Reproductive Justice organizations take a holistic approach to reproductive health and while they engage informal politics they also develop networks and institutions outside of the political and legal systems. Reproductive Rights organizations often focus on abortion but increasingly work on other reproductive health issues. They are focused on securing legal rights and working within formal politics. They primarily engage with formal legal and political institutions. Reproductive Choice organizations are typically focused solely on abortion access through legal action. These underlying ideologies and approaches to abortion manifest in how these organizations frame issues.
Reproductive Justice advocates pointed out a major flaw in “choice” framing: many pregnant people are not in a position to make choices. They may lack the financial, material, and social resources to “choose” abortion. Choice without access is no real choice at all. Pregnant people who cannot afford to take off work or travel out of state do not have a meaningful choice. Removing legal penalties for having an abortion did very little for poor and working class POC in need of abortion care. Without federal and state coverage/assistance of abortion care (the Hyde Amendment removes abortion from federally funded healthcare plans), many low income pregnant people were forced to rely on illegal and unsafe abortions despite the Roe decision. Cases like that of Rosie Jimenez, a 27 year old Latina who was denied insurance coverage and died after receiving an illegal abortion in 1977, highlight the limitations of Roe and “choice.”
Prior to the Dobbs decision, many reproductive health and reproductive rights groups began adopting reproductive justice language (whether they adopted reproductive justice ideologies is a subject for another post). In 2020, NARAL and Planned Parenthood both made commitments to marginalized communities to better represent and advocate for POC. Large reproductive health organizations recently acknowledged the work of Black activists as foundational to reproductive health and pledged to respond to their criticisms. The move away from choice framing was the result of decades worth of POC organizing and pressure from reproductive justice activists.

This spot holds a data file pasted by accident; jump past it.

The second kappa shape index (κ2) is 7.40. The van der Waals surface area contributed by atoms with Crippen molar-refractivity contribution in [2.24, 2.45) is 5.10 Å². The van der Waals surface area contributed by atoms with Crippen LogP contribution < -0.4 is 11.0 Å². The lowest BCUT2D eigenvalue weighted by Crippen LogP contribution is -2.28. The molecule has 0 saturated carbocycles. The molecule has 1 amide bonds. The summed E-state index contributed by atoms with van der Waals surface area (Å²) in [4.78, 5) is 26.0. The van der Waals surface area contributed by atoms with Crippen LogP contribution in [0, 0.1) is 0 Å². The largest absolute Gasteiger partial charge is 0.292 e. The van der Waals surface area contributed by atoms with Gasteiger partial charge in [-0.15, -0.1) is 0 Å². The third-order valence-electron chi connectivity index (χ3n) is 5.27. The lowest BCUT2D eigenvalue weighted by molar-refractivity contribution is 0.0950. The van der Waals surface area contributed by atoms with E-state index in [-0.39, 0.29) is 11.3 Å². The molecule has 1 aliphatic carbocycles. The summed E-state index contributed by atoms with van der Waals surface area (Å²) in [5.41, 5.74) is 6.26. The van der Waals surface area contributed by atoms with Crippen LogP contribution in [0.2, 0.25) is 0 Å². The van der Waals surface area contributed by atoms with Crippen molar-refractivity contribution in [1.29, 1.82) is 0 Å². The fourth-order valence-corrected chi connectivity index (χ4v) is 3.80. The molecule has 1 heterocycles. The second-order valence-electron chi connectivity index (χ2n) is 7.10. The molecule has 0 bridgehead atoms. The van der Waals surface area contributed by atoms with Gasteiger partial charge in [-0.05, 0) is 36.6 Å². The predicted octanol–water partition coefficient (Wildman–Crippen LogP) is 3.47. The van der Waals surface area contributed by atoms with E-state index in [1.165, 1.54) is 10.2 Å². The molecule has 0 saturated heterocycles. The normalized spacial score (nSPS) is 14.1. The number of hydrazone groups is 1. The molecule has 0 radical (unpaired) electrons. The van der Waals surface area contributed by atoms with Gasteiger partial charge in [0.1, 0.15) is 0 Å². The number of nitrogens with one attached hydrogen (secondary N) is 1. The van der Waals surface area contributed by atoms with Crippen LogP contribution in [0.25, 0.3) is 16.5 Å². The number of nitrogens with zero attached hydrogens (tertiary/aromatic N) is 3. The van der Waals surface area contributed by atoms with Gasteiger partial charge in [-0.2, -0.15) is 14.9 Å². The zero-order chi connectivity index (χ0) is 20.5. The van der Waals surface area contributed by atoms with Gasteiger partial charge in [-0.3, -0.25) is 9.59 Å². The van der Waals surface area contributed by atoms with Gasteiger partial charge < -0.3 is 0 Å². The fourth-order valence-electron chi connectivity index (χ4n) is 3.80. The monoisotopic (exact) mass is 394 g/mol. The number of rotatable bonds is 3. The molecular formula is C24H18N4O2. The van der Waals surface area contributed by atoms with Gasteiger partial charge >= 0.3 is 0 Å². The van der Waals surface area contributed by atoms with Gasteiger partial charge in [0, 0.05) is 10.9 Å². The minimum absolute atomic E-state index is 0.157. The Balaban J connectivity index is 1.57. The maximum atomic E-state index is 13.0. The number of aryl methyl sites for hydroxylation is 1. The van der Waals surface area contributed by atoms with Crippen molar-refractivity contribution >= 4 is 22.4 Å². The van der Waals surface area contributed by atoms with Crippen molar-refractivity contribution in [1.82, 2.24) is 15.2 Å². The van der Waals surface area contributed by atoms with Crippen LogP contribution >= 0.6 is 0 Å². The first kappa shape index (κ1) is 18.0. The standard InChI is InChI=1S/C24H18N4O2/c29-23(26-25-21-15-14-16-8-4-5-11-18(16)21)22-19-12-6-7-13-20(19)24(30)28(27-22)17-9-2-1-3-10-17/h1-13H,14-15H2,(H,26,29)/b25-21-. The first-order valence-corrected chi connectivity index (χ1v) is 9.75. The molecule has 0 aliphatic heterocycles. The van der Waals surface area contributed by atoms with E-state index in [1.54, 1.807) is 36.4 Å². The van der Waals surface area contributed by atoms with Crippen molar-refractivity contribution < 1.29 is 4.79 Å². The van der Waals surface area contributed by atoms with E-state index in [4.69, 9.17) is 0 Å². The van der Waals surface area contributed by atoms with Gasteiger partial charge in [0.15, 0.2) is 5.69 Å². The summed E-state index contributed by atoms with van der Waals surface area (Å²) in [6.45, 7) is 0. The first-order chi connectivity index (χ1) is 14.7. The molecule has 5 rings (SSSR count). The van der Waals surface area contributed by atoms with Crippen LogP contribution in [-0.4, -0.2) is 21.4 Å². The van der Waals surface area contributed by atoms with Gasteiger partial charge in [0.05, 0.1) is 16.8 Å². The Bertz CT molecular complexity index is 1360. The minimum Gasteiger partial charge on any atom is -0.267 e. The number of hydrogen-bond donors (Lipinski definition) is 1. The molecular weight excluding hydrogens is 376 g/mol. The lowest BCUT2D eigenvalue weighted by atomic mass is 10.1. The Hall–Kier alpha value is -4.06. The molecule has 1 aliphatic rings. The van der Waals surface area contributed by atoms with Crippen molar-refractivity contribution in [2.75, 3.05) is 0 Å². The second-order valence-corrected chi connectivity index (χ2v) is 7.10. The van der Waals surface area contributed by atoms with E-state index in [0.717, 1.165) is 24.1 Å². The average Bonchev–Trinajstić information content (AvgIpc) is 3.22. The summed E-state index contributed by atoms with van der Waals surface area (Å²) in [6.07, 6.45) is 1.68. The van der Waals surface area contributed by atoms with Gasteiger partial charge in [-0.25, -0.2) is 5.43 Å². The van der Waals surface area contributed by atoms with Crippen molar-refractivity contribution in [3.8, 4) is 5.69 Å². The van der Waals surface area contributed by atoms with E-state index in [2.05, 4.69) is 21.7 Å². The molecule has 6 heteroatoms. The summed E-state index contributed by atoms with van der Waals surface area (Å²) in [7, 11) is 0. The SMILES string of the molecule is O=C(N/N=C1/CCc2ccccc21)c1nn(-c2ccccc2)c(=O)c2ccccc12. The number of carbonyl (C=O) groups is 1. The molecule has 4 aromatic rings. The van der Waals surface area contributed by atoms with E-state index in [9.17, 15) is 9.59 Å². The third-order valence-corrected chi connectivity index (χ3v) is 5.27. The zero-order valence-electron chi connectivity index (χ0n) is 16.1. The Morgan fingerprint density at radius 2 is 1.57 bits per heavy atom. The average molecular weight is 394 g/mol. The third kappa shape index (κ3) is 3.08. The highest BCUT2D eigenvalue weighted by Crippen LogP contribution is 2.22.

After mounting pressure to acknowledge the intersections of race, class, and gender that limit the usefulness of choice framing, it seems—anecdotally at least—that the overturning of Roe triggered a resurgence of “pro-choice” as the dominant frame in reproductive health. This is crucial as the gains Black activists made with predominantly white organizations seemed to disappear when the choices of the most privileged were threatened. In the aftermath of Dobbs, predominantly white organizations turned to rallying for “pro-choice” candidates for the mid term elections in November (months away), while POC led reproductive justice organizations immediately provided infrastructure and networks to ensure uninterrupted care.
In the 1970s the “choice” framing only captured the experiences of people with options who were overwhelmingly affluent, cis gender, white women. Fifty years later we are faced with, pardon the pun, a choice: Learn from the past and the experiences of POC activists or repeat exclusionary frames that ultimately failed to secure reproductive rights in the long term.